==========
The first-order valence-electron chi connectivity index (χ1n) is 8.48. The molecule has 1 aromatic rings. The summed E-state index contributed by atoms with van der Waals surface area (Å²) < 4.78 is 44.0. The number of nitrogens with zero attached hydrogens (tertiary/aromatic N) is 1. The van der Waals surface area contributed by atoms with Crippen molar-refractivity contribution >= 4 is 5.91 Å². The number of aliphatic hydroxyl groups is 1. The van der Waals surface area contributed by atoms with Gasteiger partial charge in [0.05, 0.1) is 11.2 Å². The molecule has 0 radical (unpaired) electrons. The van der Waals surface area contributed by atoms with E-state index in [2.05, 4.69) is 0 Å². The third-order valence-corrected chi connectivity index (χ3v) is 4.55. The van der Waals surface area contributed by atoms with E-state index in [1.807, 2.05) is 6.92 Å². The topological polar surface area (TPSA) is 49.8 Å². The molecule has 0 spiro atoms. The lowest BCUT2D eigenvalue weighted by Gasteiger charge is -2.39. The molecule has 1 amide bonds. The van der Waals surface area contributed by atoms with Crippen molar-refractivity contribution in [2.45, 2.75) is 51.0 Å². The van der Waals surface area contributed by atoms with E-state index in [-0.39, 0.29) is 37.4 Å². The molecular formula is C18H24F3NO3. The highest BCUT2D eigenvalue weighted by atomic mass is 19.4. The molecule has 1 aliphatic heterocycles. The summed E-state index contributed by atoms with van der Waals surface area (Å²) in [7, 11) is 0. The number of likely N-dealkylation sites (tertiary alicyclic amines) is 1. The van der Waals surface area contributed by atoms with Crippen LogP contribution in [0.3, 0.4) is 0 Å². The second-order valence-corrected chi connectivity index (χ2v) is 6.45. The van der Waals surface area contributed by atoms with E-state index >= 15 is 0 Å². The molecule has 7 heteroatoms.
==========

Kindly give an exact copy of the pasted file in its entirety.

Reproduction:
The first-order valence-electron chi connectivity index (χ1n) is 8.48. The molecule has 1 aromatic rings. The summed E-state index contributed by atoms with van der Waals surface area (Å²) < 4.78 is 44.0. The number of nitrogens with zero attached hydrogens (tertiary/aromatic N) is 1. The van der Waals surface area contributed by atoms with Crippen molar-refractivity contribution >= 4 is 5.91 Å². The number of aliphatic hydroxyl groups is 1. The van der Waals surface area contributed by atoms with Gasteiger partial charge in [0.05, 0.1) is 11.2 Å². The molecule has 0 radical (unpaired) electrons. The van der Waals surface area contributed by atoms with E-state index in [2.05, 4.69) is 0 Å². The third-order valence-corrected chi connectivity index (χ3v) is 4.55. The van der Waals surface area contributed by atoms with E-state index in [1.807, 2.05) is 6.92 Å². The topological polar surface area (TPSA) is 49.8 Å². The molecule has 0 spiro atoms. The lowest BCUT2D eigenvalue weighted by Gasteiger charge is -2.39. The molecule has 1 amide bonds. The van der Waals surface area contributed by atoms with Crippen molar-refractivity contribution in [2.45, 2.75) is 51.0 Å². The van der Waals surface area contributed by atoms with E-state index in [-0.39, 0.29) is 37.4 Å². The molecular formula is C18H24F3NO3. The highest BCUT2D eigenvalue weighted by atomic mass is 19.4. The molecule has 1 aliphatic heterocycles. The summed E-state index contributed by atoms with van der Waals surface area (Å²) in [7, 11) is 0. The number of likely N-dealkylation sites (tertiary alicyclic amines) is 1. The van der Waals surface area contributed by atoms with Crippen LogP contribution in [0.3, 0.4) is 0 Å². The second-order valence-corrected chi connectivity index (χ2v) is 6.45. The van der Waals surface area contributed by atoms with E-state index >= 15 is 0 Å². The molecule has 7 heteroatoms.